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J Nutr Health Aging. 2011 Aug;15(7):577-84.

Dietary intakes and antioxidant status in mind-body exercising pre- and postmenopausal women.

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Université de Nice Sophia-Antipolis, Nice, FRANCE.



The decline in antioxidant defenses due to both estrogen loss and frequent adoption of poor dietary choices exposes postmenopausal women to cardiovascular diseases. Adequate nutrition and physical exercise are two factors of health promotion. This study investigated whether regular practice of mind-body exercise (yoga and/or tai chi) alters dietary intake and antioxidant status and balances the menopause-related increases in lipid peroxidation and cardiovascular risk.


Cross-sectional study.


The study was conducted in an urban community in Bangkok (Thailand) between May and August 2007.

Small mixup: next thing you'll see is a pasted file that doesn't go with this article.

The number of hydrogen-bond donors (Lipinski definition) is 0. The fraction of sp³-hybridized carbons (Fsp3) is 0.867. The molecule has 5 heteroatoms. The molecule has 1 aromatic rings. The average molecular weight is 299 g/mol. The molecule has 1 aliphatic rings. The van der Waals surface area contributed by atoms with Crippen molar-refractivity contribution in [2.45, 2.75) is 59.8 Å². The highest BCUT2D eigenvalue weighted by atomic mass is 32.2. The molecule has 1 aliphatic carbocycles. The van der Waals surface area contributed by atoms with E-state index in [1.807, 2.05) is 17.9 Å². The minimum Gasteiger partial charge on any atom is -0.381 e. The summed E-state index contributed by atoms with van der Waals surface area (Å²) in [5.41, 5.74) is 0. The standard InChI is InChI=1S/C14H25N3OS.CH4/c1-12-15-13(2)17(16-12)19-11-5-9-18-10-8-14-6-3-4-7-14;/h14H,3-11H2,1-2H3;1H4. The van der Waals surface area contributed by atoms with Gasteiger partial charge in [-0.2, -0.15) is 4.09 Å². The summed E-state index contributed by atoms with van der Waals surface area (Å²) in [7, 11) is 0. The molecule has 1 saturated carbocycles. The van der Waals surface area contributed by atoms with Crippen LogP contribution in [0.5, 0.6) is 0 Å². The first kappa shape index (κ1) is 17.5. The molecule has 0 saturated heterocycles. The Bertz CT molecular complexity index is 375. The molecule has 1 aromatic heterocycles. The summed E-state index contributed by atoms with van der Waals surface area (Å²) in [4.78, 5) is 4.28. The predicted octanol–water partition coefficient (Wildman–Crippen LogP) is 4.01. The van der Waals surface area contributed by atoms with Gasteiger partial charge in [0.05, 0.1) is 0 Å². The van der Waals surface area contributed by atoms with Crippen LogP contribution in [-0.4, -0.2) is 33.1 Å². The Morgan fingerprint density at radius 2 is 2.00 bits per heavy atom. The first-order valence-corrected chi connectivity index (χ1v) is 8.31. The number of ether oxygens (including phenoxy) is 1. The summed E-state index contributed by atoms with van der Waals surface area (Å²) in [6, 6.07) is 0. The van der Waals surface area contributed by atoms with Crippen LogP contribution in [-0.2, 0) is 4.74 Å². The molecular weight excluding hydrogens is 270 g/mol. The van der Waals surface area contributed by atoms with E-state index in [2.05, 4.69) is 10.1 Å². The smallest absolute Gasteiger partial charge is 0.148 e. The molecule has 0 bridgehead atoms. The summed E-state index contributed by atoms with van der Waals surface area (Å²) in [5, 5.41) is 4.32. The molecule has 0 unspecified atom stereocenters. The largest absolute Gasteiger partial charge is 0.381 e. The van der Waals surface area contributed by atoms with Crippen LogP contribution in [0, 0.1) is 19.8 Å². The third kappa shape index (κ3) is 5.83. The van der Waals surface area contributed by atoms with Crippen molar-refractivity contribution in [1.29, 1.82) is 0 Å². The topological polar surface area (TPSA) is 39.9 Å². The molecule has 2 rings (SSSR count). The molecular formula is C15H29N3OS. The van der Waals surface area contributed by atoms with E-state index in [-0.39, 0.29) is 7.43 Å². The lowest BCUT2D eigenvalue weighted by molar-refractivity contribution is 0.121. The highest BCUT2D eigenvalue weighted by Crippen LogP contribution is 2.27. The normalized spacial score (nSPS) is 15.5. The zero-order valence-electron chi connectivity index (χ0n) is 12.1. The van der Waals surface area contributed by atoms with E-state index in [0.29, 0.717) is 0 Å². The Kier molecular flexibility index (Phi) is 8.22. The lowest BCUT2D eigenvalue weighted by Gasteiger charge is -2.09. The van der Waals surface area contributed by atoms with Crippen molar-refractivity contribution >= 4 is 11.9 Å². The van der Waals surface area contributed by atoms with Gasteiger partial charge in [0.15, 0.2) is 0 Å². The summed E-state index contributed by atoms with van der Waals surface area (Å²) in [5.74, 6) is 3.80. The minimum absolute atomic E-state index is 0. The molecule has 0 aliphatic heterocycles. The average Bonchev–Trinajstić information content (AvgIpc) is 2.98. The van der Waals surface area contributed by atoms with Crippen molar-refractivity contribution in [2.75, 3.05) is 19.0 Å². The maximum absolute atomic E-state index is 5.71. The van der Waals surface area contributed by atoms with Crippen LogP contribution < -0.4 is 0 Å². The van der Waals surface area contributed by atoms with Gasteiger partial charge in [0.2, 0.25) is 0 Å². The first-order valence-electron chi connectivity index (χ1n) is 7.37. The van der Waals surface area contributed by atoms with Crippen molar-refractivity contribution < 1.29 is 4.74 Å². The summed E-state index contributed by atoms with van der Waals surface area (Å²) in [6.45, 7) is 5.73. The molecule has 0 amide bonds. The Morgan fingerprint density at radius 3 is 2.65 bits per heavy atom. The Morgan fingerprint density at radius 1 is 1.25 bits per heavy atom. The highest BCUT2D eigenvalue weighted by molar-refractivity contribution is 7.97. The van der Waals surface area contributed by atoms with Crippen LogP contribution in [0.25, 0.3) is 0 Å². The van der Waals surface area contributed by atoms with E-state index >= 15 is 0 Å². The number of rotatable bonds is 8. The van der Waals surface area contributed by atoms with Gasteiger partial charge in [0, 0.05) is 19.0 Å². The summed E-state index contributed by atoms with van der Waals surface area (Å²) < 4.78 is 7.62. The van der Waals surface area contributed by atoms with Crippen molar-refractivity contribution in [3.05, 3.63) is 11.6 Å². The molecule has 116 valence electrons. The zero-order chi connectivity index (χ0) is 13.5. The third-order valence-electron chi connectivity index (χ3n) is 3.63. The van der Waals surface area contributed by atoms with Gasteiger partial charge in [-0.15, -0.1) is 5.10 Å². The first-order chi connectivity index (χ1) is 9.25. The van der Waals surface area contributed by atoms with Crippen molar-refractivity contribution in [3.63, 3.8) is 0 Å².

Premenopausal (Pre M; 39±8 yrs; n=56) and postmenopausal (Post M; 54±5 yrs; n=39) women who had been practicing yoga (Y) and/or tai chi (TC) more than 3 hours/week for a year, or who had no regular physical activity practice (sedentary, S).


All participants completed food frequency questionnaires and 4-day food and activity records. Blood was collected on day 5. Factorial ANOVA tests were performed according to menopause status, exercise, and hormone replacement therapy (HRT) groups.


Post M had higher (p = 0.01) dietary fiber intake compared with Pre M. Yoga practitioners had lower BMI (p = 0.004) and lower fat intake (p = 0.02) compared with their S and TC counterparts. Plasma total antioxidant status was significantly and independently lower and higher in Y and Post M groups, respectively. However, no difference was shown after adjusting for BMI. Regardless of menopause status and HRT, the activity of erythrocyte glutathione peroxidase - an aerobic training-responsive enzyme - was higher (p < 0.001) in TC practitioners compared with other groups. No effects were shown on erythrocyte superoxide dismutase activity, plasma lipid peroxidation (TBARS) or total homocysteine concentrations.


Yoga and tai chi exercises can be used as components of a strategy to promote healthy lifestyles (balanced diet and moderate intensity exercise) in vulnerable populations, such as menopausal women, in order to prevent aging induced oxidative stress-related diseases.

[Indexed for MEDLINE]

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